Peridot Gemstone Fabulous Kiwi Green Wonder

Peridot Gemstone Fabulous Kiwi Green Wonder.

The finest peridot invokes visions of a tropical island paradise. It is a vibrant yellowish-green like the luscious, tropical kiwi fruit. Peridot has been mined for thousands of years on an Egyptian island in the Red Sea. It is also mined extensively in Arizona, Myanmar, China and Pakistan. Peridot is fairly hard, commanding a 6.5 to 7 on the Mohs hardness scale (diamonds are a 10), so it can be worn on a daily basis as long as long as you are careful to avoid rough handling that could cause scratches. Peridot is not typically treated for enhancement. In rare instances, it can be filled with resin or oil. If you are fond of these lovely kiwi green gemstones you will be equally mesmerized by the following captivating alternatives:

1. Vesuvianite 

 If you love the color of peridot but yearn to own something less common, vesuvianite is the gemstone for you. Like peridot, the most coveted vesuvianite is a kiwi green color with fiery yellow undertones.  It is named after Mt. Vesuvius in Italy where it was first discovered. It is also known as idocrase. Gem-quality stone is mined in California, Canada, Tanzania and Kenya. Vesuvianite has a Mohs hardness rating of 6 to 7 so like peridot, it can be worn every day if moderate care is taken to avoid scratches. Vesuvianite has few if any natural inclusions and therefore does not need to be treated to enhance its attributes.

2. Sphene

The green variety of sphene is also a peridot look-alike. However, sphene exhibits a particularly brilliant, uncommon fire. That luscious kiwi green color is usually found in sphene hailing from Canada, Madagascar and Mexico. Green Sphene also comes from India but it tends to have mossy undertones. Sphene has a Mohs hardness rating of 5 to 5.5 so it is very susceptible to scratches. If you are going to wear sphene on a daily basis, go for pendants or earrings rather than bracelets or rings. Pendants and earrings don’t tend to get knocked around as much. Sphene does not need to be treated to enhance its attributes.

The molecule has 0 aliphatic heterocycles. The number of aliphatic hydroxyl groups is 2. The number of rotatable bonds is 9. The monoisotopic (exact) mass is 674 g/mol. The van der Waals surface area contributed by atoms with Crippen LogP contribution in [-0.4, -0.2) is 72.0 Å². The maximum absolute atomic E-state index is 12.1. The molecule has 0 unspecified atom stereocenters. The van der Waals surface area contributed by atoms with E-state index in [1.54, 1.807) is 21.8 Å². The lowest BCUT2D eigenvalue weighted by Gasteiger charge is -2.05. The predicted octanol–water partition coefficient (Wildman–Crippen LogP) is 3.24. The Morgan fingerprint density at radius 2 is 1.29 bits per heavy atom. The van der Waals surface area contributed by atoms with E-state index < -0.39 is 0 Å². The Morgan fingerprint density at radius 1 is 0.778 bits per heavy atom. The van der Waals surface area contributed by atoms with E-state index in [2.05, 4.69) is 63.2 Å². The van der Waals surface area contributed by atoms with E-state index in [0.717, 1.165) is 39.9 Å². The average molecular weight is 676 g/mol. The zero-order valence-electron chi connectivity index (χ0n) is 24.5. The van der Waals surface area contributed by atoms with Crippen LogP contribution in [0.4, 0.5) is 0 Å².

3. Demantoid Garnet

Fiery demantoid garnets will captivate all those who love peridot. The most prized variety of demantoid garnet is brilliant kiwi green in color with horsetail-like golden inclusions emanating from the center.  Demantoid garnets were mined in Russia for centuries. Now, the source is almost depleted there, so Russian demantoid garnets can cost thousands of dollars. Most demantoid garnet currently hails from Madagascar and Namibia and does not typically have the horsetail inclusions of the prized Russian variety. Regardless, these gemstones are still breathtaking. Demantoid garnet has a Mohs hardness rating of 6.5 to 7. Like peridot, it can be worn every day if moderate care is taken to avoid scratches. Demantoid garnet can also be heated to enhance its color.

4. Kiwi Mystic Topaz

Kiwi mystic topaz is aptly named with its sumptuous yellow-green color. It has a surface coating created by chemical vapor deposition (CVD) that gives it that luscious kiwi color. Topaz is found worldwide but notable sources of gem-quality stone are found in Russia, Brazil and Madagascar. Topaz has a Mohs hardness rating of 8, so it is suitable for everyday wear although some care must be taken not to damage the CVD coating.

If you love the tropical kiwi green hue of peridot, consider adding some captivating alternative gemstones to your collection. Vesuvianite and sphene are uncommon gemstones that could easily pass for peridot with their gorgeous yellow-green hues. Demantoid garnets and kiwi mystic topaz are also alluring alternatives to peridot that are sure to mesmerize you.

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Featured image by LUM3N from Pixabay

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